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Cesium level down to quarter on sea floor off Ibaraki: study.

TOKYO, Sept. 6 Kyodo

The first sequential study of cesium concentration on the sea floor off Ibaraki Prefecture has found the level of the radioactive element in coastal areas dropped to about a quarter about 13 kilometers off shore.

The study by researchers from the University of Tokyo's Institute of Industrial Science and others measured the level of radioactive cesium, believed to have leaked from the Fukushima Daiichi nuclear power plant hit by the March 2011 accident, in a sequential manner on ocean floors starting from coastal areas off Ibaraki and Fukushima prefectures, the researchers said.

So far, cesium levels have been measured sporadically at spots ranging from several kilometers to dozens of kilometers from the shore. But capturing changing levels in sequence is hoped to pave the way for understanding variations in distribution patterns due to typhoons and sea currents as well as discovering hot spots with excessively high levels of radioactive cesium.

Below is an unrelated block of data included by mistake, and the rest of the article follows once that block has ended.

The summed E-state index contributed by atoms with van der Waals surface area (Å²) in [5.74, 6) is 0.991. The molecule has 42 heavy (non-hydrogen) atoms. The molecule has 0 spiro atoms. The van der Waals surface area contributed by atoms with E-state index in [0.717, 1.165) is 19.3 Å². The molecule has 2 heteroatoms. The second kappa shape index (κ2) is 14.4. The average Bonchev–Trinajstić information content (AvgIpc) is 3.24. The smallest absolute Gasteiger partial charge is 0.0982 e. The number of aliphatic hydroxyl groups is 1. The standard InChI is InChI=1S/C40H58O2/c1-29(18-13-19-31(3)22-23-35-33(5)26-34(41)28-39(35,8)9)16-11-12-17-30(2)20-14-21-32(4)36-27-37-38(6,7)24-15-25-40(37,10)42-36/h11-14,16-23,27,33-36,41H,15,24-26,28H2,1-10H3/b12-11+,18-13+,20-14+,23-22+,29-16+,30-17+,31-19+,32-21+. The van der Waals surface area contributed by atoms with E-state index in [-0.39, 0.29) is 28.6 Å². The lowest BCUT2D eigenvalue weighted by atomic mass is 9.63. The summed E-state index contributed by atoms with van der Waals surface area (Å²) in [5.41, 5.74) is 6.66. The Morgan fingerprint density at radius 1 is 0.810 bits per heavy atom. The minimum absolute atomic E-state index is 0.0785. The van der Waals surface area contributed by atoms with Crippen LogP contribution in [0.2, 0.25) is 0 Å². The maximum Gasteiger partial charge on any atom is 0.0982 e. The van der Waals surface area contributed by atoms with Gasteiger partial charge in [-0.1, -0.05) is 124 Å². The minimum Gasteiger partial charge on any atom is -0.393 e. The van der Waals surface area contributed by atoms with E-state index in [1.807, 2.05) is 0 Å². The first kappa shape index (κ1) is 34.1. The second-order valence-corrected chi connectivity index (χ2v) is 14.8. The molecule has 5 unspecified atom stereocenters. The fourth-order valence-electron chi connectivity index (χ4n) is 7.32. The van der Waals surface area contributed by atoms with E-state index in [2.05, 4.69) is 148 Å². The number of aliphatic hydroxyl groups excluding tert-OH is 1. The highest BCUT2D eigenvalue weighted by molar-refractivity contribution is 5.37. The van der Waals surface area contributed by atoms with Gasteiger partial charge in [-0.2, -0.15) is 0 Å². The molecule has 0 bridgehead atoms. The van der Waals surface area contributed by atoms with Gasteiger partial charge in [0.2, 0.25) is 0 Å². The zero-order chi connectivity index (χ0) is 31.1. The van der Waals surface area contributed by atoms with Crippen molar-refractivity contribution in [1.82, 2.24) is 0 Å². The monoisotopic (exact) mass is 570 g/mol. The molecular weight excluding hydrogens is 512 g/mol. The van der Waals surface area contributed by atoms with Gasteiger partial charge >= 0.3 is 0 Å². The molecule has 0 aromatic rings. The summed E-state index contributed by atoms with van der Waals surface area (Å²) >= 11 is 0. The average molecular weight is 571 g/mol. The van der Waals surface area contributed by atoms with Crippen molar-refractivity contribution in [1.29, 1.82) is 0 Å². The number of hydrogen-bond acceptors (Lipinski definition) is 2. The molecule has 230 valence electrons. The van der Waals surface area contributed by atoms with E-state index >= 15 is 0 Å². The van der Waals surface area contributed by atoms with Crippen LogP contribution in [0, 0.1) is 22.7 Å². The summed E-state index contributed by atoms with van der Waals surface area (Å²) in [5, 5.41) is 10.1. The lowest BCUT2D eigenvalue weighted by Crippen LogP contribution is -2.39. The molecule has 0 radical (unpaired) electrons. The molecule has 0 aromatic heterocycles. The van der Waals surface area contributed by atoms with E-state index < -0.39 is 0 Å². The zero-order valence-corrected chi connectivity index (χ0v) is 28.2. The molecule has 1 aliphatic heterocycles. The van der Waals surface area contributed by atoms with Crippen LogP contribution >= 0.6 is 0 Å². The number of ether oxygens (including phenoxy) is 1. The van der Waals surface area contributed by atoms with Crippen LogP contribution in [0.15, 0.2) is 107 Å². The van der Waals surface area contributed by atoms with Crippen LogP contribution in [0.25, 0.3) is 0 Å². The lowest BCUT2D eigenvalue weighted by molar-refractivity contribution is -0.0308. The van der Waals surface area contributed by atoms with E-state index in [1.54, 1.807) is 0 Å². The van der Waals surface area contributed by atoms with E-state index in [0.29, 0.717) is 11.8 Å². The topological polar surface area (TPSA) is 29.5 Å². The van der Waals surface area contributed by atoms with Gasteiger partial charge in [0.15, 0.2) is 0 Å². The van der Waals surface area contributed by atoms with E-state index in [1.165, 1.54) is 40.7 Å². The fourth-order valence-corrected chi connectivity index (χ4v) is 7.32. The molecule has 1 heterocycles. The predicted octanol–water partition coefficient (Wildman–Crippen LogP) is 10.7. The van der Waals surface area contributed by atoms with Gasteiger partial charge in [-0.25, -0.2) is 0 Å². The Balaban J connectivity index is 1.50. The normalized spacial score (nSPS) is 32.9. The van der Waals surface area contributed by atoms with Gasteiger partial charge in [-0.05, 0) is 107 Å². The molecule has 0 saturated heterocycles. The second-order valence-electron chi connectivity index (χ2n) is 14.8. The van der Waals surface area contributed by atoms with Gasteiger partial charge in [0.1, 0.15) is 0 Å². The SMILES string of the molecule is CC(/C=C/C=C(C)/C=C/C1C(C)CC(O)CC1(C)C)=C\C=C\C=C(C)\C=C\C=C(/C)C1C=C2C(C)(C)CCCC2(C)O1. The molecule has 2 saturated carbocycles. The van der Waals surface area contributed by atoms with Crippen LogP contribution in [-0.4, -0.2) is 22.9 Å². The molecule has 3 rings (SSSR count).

"It will be a tool to study how radioactive materials that have accumulated on ocean floors would affect sea creatures," said Tamaki Ura, professor at the university. "Measures cannot be drafted without the data. The government should conduct the research systemically," he said.

Ura and colleagues carried out the research in mid-August off the cities of Kitaibaraki in Ibaraki Prefecture and Iwaki in Fukushima Prefecture. The team took measurement by dragging a measuring device by boat after submerging it to a depth of 85-140 meters.

In waters off Kitaibaraki, the level of radioactive cesium that stood at about 200 becquerels per kilogram near the shore shrank to a quarter 13 km offshore.
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Publication:Japan Energy Scan
Date:Sep 10, 2012
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